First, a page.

If making a 180 isn’t possible, especially in the moment, then change what you are doing or where you are. Look at or listen to something that makes you happy, peaceful, at ease. Remove yourself from the situation or person over which you are filling yourself with negativity.

Try to think of the hurt you are causing, not just in yourself, but in the energy you are putting out into the world, into the situation you are in, or toward the person you are with. These thoughts lead to actions that take the negativity from energy to something tangible. How much hurt are you causing now?

I sometimes have days where I stew in negativity.

I’m taking the subway with my son in a stroller and no one makes room on the train so we can get on, so we have to wait for the next one, or the next one. “Jerks.” Or – my son loves to watch the trains come and go so now we get to watch more than one. Or – instead of rushing, now I have a few extra minutes to breathe and chat with my son and lower my anxiety level.

I’m carrying my son up the subway stairs in a stroller because there is no elevator in the station. “Jerks.” Or – what a great opportunity to use my strength and show my son what fortitude is. Or – the New York city subway system is a monster and the MTA is doing their best to address all the issues, it is a near impossible task with the infrastructure they are working with.

I’m pushing a stroller awkwardly into a building and someone closes the door right into us. “Jerk.” Or – maybe he was just blissfully unaware and had no idea what just happened, it was an accident. Or – maybe he was overwhelmed with something difficult in his life and he didn’t have one ounce of energy left to give and I should feel compassion rather than antipathy for him.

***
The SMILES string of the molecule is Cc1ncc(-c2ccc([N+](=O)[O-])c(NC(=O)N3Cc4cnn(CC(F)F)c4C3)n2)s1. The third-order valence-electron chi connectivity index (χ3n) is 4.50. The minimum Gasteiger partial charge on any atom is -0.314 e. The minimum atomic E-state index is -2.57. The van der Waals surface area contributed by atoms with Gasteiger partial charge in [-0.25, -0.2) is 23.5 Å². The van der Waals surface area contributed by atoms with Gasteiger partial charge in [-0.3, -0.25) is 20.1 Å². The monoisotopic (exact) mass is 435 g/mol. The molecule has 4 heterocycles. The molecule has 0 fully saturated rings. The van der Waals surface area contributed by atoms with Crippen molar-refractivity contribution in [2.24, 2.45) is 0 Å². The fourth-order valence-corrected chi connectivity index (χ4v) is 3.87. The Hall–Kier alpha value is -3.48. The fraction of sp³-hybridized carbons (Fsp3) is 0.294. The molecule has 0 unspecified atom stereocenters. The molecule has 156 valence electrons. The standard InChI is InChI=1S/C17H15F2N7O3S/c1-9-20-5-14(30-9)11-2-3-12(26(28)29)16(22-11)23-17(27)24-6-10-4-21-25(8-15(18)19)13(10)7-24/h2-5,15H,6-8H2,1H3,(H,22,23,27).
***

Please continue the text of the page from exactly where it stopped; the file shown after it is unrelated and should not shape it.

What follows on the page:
And then my son has an irrational but completely normal toddler melt down. If I had stuck with the “jerks” all day I wouldn’t have any patience or softness left to give my son what he needs. I know this from experience. But when I really try and practice pratipaksha bhavana I feed my inner strength that allows me to keep going with a steady gaze, a calm breath, and a smile. And then I can project that positivity back into the world.

Finding your edge

As we moved from asana to asana, the teacher wove through our mats and urged us to: “find your edge”, “push to reach your limit”, “ease past your comfort zone”. This is common language in a vinyasa class.

Hearing these suggestions, I realized where I was at – I had no comfort zone. I wasn’t living in a stable place of ease and routine and comfort that I had a need to push beyond. My existence since my son was born had already been past my limit and beyond my edge. I had been struggling to get back to a sense of home, of ease – to find my down dog in the middle of the vinyasa. I had been looking for that slow deep breath of stability in the midst of persevering through effort – that moment of stillness within perpetual movement.

In class that day I wasn’t looking to push further in the effort. I was resistant to the message. I wanted slow, steady, calm, comfortable, expected. I feel at home in a yoga class because it is routine and known to me. I don’t have to think or learn; I can just do and be.

I spent much of my daily life in resistance so I decided to not resist the message, to let go and not let my thoughts about limitations block my movements. I would just do. I would accept the challenge. I would trust that pushing myself, even though I felt like I had nothing more to give, would bring more ease in the end than just going through the motions in a comfortable way, without awareness, distracted by my mind.

I found that as I focused on my body, I got out of my head and my thoughts and into my body. I forgot about the diaper delivery that didn’t come, cleaning up vomit in the middle of the night, and how I struggle to not hold onto resentments in my life and instead focused on the release of tension from my hip in eka pada rajakapotasana (pigeon pose). I noticed where my imbalance was coming from in sirsasana (headstand) and how many breaths I could last before coming down. I felt my bone alignment and struggling flexibility in hanumanasa (splits).